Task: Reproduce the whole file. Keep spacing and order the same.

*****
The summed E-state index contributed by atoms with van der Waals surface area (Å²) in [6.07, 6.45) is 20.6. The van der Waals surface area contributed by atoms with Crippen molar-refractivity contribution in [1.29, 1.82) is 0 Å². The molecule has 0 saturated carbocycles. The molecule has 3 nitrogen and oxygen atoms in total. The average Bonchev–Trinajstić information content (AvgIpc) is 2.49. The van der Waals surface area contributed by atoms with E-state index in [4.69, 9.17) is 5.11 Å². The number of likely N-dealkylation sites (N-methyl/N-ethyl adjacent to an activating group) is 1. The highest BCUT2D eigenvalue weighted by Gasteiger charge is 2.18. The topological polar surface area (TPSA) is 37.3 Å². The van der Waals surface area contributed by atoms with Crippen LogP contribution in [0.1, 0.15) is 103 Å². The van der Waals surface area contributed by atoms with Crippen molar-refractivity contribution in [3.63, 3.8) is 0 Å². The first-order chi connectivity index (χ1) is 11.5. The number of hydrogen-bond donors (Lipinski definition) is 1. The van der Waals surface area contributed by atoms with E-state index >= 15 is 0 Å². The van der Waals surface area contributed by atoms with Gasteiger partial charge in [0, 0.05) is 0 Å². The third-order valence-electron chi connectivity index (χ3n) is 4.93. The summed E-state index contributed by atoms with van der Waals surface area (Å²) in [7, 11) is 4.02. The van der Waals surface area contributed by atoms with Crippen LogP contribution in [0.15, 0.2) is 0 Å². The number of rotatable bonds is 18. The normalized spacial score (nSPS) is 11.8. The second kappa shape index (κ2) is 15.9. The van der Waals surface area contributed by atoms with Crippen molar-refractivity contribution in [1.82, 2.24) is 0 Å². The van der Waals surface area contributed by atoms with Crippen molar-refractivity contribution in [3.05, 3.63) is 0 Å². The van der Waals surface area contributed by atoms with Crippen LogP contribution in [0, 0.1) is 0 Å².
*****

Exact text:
The summed E-state index contributed by atoms with van der Waals surface area (Å²) in [6.07, 6.45) is 20.6. The van der Waals surface area contributed by atoms with Crippen molar-refractivity contribution in [1.29, 1.82) is 0 Å². The molecule has 0 saturated carbocycles. The molecule has 3 nitrogen and oxygen atoms in total. The average Bonchev–Trinajstić information content (AvgIpc) is 2.49. The van der Waals surface area contributed by atoms with E-state index in [4.69, 9.17) is 5.11 Å². The number of likely N-dealkylation sites (N-methyl/N-ethyl adjacent to an activating group) is 1. The highest BCUT2D eigenvalue weighted by Gasteiger charge is 2.18. The topological polar surface area (TPSA) is 37.3 Å². The van der Waals surface area contributed by atoms with Crippen LogP contribution in [0.1, 0.15) is 103 Å². The van der Waals surface area contributed by atoms with Crippen molar-refractivity contribution in [3.63, 3.8) is 0 Å². The first-order chi connectivity index (χ1) is 11.5. The number of hydrogen-bond donors (Lipinski definition) is 1. The van der Waals surface area contributed by atoms with E-state index >= 15 is 0 Å². The van der Waals surface area contributed by atoms with Gasteiger partial charge in [0, 0.05) is 0 Å². The third-order valence-electron chi connectivity index (χ3n) is 4.93. The summed E-state index contributed by atoms with van der Waals surface area (Å²) in [7, 11) is 4.02. The van der Waals surface area contributed by atoms with Crippen LogP contribution in [0.15, 0.2) is 0 Å². The number of rotatable bonds is 18. The normalized spacial score (nSPS) is 11.8. The second kappa shape index (κ2) is 15.9. The van der Waals surface area contributed by atoms with Crippen molar-refractivity contribution in [1.82, 2.24) is 0 Å². The van der Waals surface area contributed by atoms with Crippen molar-refractivity contribution in [3.05, 3.63) is 0 Å². The van der Waals surface area contributed by atoms with Crippen LogP contribution in [0, 0.1) is 0 Å².